I have acquired a saddle, a bit of summer indulgence. It’s something of a mystery piece.
In general design it much resembles the classic Brooks B90/3, but it is of smaller make all round – the cover is not so large, the springs, though sturdy, not quite so stout and of smaller circumference.
Its proportions are closer to my hybrid B66
Well-made and of uncertain age, it is in sound condition, albeit somewhat crazed on the surface (much like its owner, some might say).
It does, however, have ‘handed’ springs – note how the spirals go in opposite directions, a distinction denied to the two late-model B90/3s in my possession, though I believe they used to have handed springs in the past (certainly, they still list left and right hand springs in their catalogue, though I believe only rh ones are in stock). Note that the rivets are definitely on the rear end of the saddle (unlike the B90/3 where they are more on the top), even though this adds a complication to the design – the cantle plate that they attach to on the inside appears to occlude the saddle-bag eyelets, but in fact it has two bends in it to allow the straps to pass through.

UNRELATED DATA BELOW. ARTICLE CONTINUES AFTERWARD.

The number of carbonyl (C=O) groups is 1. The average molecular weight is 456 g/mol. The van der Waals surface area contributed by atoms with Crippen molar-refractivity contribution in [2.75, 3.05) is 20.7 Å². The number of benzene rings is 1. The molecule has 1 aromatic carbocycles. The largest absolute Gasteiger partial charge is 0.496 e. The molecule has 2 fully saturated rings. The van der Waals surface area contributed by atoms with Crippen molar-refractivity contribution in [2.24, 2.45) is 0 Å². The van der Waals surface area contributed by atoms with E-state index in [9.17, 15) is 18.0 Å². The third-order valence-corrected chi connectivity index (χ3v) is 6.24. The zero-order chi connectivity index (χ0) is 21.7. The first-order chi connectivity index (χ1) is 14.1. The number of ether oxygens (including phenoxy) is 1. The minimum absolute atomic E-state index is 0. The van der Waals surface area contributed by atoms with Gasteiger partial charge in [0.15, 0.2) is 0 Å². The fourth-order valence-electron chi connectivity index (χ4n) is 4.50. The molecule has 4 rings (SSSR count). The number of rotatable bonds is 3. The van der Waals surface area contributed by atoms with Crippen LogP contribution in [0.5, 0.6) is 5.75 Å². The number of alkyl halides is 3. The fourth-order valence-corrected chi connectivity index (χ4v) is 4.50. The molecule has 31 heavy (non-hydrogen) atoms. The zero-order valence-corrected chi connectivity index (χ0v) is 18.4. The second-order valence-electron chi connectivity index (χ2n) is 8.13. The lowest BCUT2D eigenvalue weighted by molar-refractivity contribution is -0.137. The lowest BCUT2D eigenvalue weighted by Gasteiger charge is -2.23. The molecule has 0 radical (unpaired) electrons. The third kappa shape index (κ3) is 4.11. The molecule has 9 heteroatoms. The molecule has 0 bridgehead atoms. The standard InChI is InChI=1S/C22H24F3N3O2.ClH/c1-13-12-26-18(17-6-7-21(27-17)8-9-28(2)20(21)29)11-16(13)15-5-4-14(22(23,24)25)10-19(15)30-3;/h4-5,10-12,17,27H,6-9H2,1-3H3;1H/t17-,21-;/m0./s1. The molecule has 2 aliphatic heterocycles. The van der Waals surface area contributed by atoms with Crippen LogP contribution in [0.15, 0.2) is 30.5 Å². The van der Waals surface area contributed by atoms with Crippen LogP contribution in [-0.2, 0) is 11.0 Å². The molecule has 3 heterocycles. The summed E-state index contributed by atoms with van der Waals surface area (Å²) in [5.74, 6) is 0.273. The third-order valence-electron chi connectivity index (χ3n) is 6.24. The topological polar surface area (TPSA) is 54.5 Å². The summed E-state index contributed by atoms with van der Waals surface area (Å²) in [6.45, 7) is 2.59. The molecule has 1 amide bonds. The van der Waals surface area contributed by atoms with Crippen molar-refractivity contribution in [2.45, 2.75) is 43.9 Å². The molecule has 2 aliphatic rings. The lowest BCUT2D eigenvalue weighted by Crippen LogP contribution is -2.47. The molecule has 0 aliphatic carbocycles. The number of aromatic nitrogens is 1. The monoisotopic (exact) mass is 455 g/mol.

Along with the integral metal-reinforced saddlebag eyelets, a rather more labour-intensive fitting than the separate ones on the late B90/3s, I take that to be an indication that it is fairly old and not cheaply made, but the lack of any branding is curious. The embossed stamp on the flanks conveys little in the way of information:
the surround, where writing might be expected, is a sort of Grecian border, with a bicycle-wheel on each end which makes it look, from a distance, like the earlier versions of the Brooks stamp. The central symbol might be a letter S interwined with a flower,
but there is something in the overall design that looks, to my eye, possibly Indian: could it be from the sub-continent?
Though the integral eyelets and handed springs hint at high-class manufacture, the cut-outs have an oddly amateurish look to them, as if they were done by hand:
All in all, an acquisition I am well-pleased with, though I wish I knew more about it. There is nothing on the saddle clip or elsewhere on the metal frame to give any indication of its origin either. I think I will probably fit it to my 1923 Royal Sunbeam, which came to me with a nice B66 which sadly gave way. Although I like the B90/3, I do think a smaller saddle might look neater.